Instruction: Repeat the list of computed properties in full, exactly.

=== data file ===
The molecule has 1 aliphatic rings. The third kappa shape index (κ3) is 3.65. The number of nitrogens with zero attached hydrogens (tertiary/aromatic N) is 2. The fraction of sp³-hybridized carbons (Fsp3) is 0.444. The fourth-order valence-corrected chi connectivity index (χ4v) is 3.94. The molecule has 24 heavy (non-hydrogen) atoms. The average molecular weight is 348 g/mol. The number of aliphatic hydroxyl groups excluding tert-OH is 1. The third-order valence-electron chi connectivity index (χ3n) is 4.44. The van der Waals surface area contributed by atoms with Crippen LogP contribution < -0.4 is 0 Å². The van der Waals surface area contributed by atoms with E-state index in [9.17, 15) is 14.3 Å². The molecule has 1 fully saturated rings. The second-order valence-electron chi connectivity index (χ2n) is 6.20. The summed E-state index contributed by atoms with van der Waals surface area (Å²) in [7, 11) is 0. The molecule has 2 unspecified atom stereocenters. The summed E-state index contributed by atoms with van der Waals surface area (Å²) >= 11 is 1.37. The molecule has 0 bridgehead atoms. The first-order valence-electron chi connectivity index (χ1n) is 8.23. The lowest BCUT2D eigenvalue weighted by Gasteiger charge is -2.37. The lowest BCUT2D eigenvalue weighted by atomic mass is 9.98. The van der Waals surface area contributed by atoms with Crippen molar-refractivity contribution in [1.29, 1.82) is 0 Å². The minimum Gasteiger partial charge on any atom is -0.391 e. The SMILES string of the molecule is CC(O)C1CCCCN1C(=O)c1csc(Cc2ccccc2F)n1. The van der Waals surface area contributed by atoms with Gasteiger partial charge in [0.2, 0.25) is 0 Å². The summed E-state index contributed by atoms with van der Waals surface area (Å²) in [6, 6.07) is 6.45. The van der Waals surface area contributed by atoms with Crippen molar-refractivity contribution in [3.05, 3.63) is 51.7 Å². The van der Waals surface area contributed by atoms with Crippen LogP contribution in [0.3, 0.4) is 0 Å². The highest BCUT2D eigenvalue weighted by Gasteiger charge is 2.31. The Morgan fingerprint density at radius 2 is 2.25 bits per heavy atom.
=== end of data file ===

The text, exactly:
The molecule has 1 aliphatic rings. The third kappa shape index (κ3) is 3.65. The number of nitrogens with zero attached hydrogens (tertiary/aromatic N) is 2. The fraction of sp³-hybridized carbons (Fsp3) is 0.444. The fourth-order valence-corrected chi connectivity index (χ4v) is 3.94. The molecule has 24 heavy (non-hydrogen) atoms. The average molecular weight is 348 g/mol. The number of aliphatic hydroxyl groups excluding tert-OH is 1. The third-order valence-electron chi connectivity index (χ3n) is 4.44. The van der Waals surface area contributed by atoms with Crippen LogP contribution < -0.4 is 0 Å². The van der Waals surface area contributed by atoms with E-state index in [9.17, 15) is 14.3 Å². The molecule has 1 fully saturated rings. The second-order valence-electron chi connectivity index (χ2n) is 6.20. The summed E-state index contributed by atoms with van der Waals surface area (Å²) in [7, 11) is 0. The molecule has 2 unspecified atom stereocenters. The summed E-state index contributed by atoms with van der Waals surface area (Å²) >= 11 is 1.37. The molecule has 0 bridgehead atoms. The first-order valence-electron chi connectivity index (χ1n) is 8.23. The lowest BCUT2D eigenvalue weighted by Gasteiger charge is -2.37. The lowest BCUT2D eigenvalue weighted by atomic mass is 9.98. The van der Waals surface area contributed by atoms with Crippen molar-refractivity contribution in [1.29, 1.82) is 0 Å². The minimum Gasteiger partial charge on any atom is -0.391 e. The SMILES string of the molecule is CC(O)C1CCCCN1C(=O)c1csc(Cc2ccccc2F)n1. The van der Waals surface area contributed by atoms with Gasteiger partial charge in [0.2, 0.25) is 0 Å². The summed E-state index contributed by atoms with van der Waals surface area (Å²) in [6, 6.07) is 6.45. The van der Waals surface area contributed by atoms with Crippen molar-refractivity contribution in [3.05, 3.63) is 51.7 Å². The van der Waals surface area contributed by atoms with Crippen LogP contribution in [0.3, 0.4) is 0 Å². The highest BCUT2D eigenvalue weighted by Gasteiger charge is 2.31. The Morgan fingerprint density at radius 2 is 2.25 bits per heavy atom.